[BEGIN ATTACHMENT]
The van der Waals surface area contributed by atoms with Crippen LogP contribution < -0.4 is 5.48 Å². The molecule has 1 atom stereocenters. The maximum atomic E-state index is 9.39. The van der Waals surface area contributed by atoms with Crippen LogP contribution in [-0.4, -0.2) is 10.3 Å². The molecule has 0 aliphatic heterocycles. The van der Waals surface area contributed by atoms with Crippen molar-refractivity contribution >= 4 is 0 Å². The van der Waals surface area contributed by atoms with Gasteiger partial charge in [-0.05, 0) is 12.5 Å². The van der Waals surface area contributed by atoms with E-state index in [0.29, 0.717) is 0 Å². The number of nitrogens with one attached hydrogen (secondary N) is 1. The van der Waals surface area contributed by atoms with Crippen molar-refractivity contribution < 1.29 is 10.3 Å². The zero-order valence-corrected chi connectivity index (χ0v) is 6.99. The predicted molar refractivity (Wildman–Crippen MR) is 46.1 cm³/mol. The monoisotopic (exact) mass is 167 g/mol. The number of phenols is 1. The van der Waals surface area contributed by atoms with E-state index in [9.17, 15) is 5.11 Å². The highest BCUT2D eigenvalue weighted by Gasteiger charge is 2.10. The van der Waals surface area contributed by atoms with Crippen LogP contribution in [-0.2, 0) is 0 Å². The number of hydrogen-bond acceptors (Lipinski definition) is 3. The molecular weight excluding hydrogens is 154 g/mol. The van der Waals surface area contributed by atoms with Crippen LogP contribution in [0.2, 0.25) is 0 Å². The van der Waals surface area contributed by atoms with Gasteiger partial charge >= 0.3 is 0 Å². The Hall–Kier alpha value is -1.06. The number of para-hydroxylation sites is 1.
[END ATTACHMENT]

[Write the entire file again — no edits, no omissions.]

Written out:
The van der Waals surface area contributed by atoms with Crippen LogP contribution < -0.4 is 5.48 Å². The molecule has 1 atom stereocenters. The maximum atomic E-state index is 9.39. The van der Waals surface area contributed by atoms with Crippen LogP contribution in [-0.4, -0.2) is 10.3 Å². The molecule has 0 aliphatic heterocycles. The van der Waals surface area contributed by atoms with Crippen molar-refractivity contribution >= 4 is 0 Å². The van der Waals surface area contributed by atoms with Gasteiger partial charge in [-0.05, 0) is 12.5 Å². The van der Waals surface area contributed by atoms with E-state index in [0.29, 0.717) is 0 Å². The number of nitrogens with one attached hydrogen (secondary N) is 1. The van der Waals surface area contributed by atoms with Crippen molar-refractivity contribution < 1.29 is 10.3 Å². The zero-order valence-corrected chi connectivity index (χ0v) is 6.99. The predicted molar refractivity (Wildman–Crippen MR) is 46.1 cm³/mol. The monoisotopic (exact) mass is 167 g/mol. The number of phenols is 1. The van der Waals surface area contributed by atoms with E-state index in [9.17, 15) is 5.11 Å². The highest BCUT2D eigenvalue weighted by Gasteiger charge is 2.10. The van der Waals surface area contributed by atoms with Crippen LogP contribution in [-0.2, 0) is 0 Å². The number of hydrogen-bond acceptors (Lipinski definition) is 3. The molecular weight excluding hydrogens is 154 g/mol. The van der Waals surface area contributed by atoms with Crippen LogP contribution in [0.2, 0.25) is 0 Å². The van der Waals surface area contributed by atoms with Gasteiger partial charge >= 0.3 is 0 Å². The Hall–Kier alpha value is -1.06. The number of para-hydroxylation sites is 1.